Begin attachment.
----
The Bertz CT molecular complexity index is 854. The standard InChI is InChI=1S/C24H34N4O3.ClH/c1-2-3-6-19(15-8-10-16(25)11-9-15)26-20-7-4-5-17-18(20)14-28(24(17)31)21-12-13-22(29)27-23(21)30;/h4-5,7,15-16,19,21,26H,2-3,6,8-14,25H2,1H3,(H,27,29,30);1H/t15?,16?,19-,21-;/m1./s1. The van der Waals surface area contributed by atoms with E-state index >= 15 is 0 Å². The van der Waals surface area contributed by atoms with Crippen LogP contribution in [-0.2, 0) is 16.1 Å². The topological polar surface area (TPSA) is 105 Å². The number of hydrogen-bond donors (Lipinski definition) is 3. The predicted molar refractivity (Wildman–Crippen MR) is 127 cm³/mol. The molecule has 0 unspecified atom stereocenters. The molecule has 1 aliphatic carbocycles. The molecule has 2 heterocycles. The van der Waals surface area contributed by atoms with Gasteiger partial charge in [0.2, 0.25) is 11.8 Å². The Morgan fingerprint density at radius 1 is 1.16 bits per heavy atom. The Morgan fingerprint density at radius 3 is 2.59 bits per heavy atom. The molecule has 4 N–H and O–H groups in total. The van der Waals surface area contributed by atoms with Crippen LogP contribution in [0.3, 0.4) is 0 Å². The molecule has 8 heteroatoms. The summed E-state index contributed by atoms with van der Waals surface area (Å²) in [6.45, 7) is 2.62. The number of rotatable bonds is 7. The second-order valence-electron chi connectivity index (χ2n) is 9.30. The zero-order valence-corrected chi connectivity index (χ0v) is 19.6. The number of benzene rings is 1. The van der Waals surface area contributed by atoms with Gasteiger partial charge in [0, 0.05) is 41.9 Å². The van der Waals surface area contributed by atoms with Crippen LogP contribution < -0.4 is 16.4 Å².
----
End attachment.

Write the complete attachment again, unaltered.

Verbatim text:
The Bertz CT molecular complexity index is 854. The standard InChI is InChI=1S/C24H34N4O3.ClH/c1-2-3-6-19(15-8-10-16(25)11-9-15)26-20-7-4-5-17-18(20)14-28(24(17)31)21-12-13-22(29)27-23(21)30;/h4-5,7,15-16,19,21,26H,2-3,6,8-14,25H2,1H3,(H,27,29,30);1H/t15?,16?,19-,21-;/m1./s1. The van der Waals surface area contributed by atoms with E-state index >= 15 is 0 Å². The van der Waals surface area contributed by atoms with Crippen LogP contribution in [-0.2, 0) is 16.1 Å². The topological polar surface area (TPSA) is 105 Å². The number of hydrogen-bond donors (Lipinski definition) is 3. The predicted molar refractivity (Wildman–Crippen MR) is 127 cm³/mol. The molecule has 0 unspecified atom stereocenters. The molecule has 1 aliphatic carbocycles. The molecule has 2 heterocycles. The van der Waals surface area contributed by atoms with Gasteiger partial charge in [0.2, 0.25) is 11.8 Å². The Morgan fingerprint density at radius 1 is 1.16 bits per heavy atom. The Morgan fingerprint density at radius 3 is 2.59 bits per heavy atom. The molecule has 4 N–H and O–H groups in total. The van der Waals surface area contributed by atoms with Crippen LogP contribution in [0.3, 0.4) is 0 Å². The molecule has 8 heteroatoms. The summed E-state index contributed by atoms with van der Waals surface area (Å²) in [6.45, 7) is 2.62. The number of rotatable bonds is 7. The second-order valence-electron chi connectivity index (χ2n) is 9.30. The zero-order valence-corrected chi connectivity index (χ0v) is 19.6. The number of benzene rings is 1. The van der Waals surface area contributed by atoms with Gasteiger partial charge in [0, 0.05) is 41.9 Å². The van der Waals surface area contributed by atoms with Crippen LogP contribution < -0.4 is 16.4 Å².